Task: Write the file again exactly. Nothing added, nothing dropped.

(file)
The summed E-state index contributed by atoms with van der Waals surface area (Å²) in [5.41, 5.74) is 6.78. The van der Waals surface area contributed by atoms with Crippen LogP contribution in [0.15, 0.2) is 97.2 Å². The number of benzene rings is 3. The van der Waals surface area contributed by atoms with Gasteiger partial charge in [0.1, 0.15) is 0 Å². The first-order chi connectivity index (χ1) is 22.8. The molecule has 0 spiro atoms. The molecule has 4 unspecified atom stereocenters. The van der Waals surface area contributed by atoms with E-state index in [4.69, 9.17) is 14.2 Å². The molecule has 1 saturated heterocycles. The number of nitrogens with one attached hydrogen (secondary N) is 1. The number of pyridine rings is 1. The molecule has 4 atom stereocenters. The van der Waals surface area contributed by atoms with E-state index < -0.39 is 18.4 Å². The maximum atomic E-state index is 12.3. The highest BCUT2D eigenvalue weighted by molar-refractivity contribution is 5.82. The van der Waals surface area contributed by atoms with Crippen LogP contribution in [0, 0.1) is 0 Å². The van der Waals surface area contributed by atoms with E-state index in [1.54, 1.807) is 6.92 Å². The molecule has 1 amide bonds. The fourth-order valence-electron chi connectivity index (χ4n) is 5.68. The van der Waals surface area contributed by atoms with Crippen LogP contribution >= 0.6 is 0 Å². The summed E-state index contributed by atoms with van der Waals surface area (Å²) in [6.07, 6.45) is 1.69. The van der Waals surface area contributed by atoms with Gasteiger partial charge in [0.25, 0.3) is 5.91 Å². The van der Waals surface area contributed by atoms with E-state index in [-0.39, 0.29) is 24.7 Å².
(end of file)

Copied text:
The summed E-state index contributed by atoms with van der Waals surface area (Å²) in [5.41, 5.74) is 6.78. The van der Waals surface area contributed by atoms with Crippen LogP contribution in [0.15, 0.2) is 97.2 Å². The number of benzene rings is 3. The van der Waals surface area contributed by atoms with Gasteiger partial charge in [0.1, 0.15) is 0 Å². The first-order chi connectivity index (χ1) is 22.8. The molecule has 0 spiro atoms. The molecule has 4 unspecified atom stereocenters. The van der Waals surface area contributed by atoms with E-state index in [4.69, 9.17) is 14.2 Å². The molecule has 1 saturated heterocycles. The number of nitrogens with one attached hydrogen (secondary N) is 1. The number of pyridine rings is 1. The molecule has 4 atom stereocenters. The van der Waals surface area contributed by atoms with E-state index < -0.39 is 18.4 Å². The maximum atomic E-state index is 12.3. The highest BCUT2D eigenvalue weighted by molar-refractivity contribution is 5.82. The van der Waals surface area contributed by atoms with Crippen LogP contribution in [0, 0.1) is 0 Å². The van der Waals surface area contributed by atoms with E-state index in [1.54, 1.807) is 6.92 Å². The molecule has 1 amide bonds. The fourth-order valence-electron chi connectivity index (χ4n) is 5.68. The van der Waals surface area contributed by atoms with Crippen LogP contribution >= 0.6 is 0 Å². The summed E-state index contributed by atoms with van der Waals surface area (Å²) in [6.07, 6.45) is 1.69. The van der Waals surface area contributed by atoms with Gasteiger partial charge in [0.25, 0.3) is 5.91 Å². The van der Waals surface area contributed by atoms with E-state index in [-0.39, 0.29) is 24.7 Å².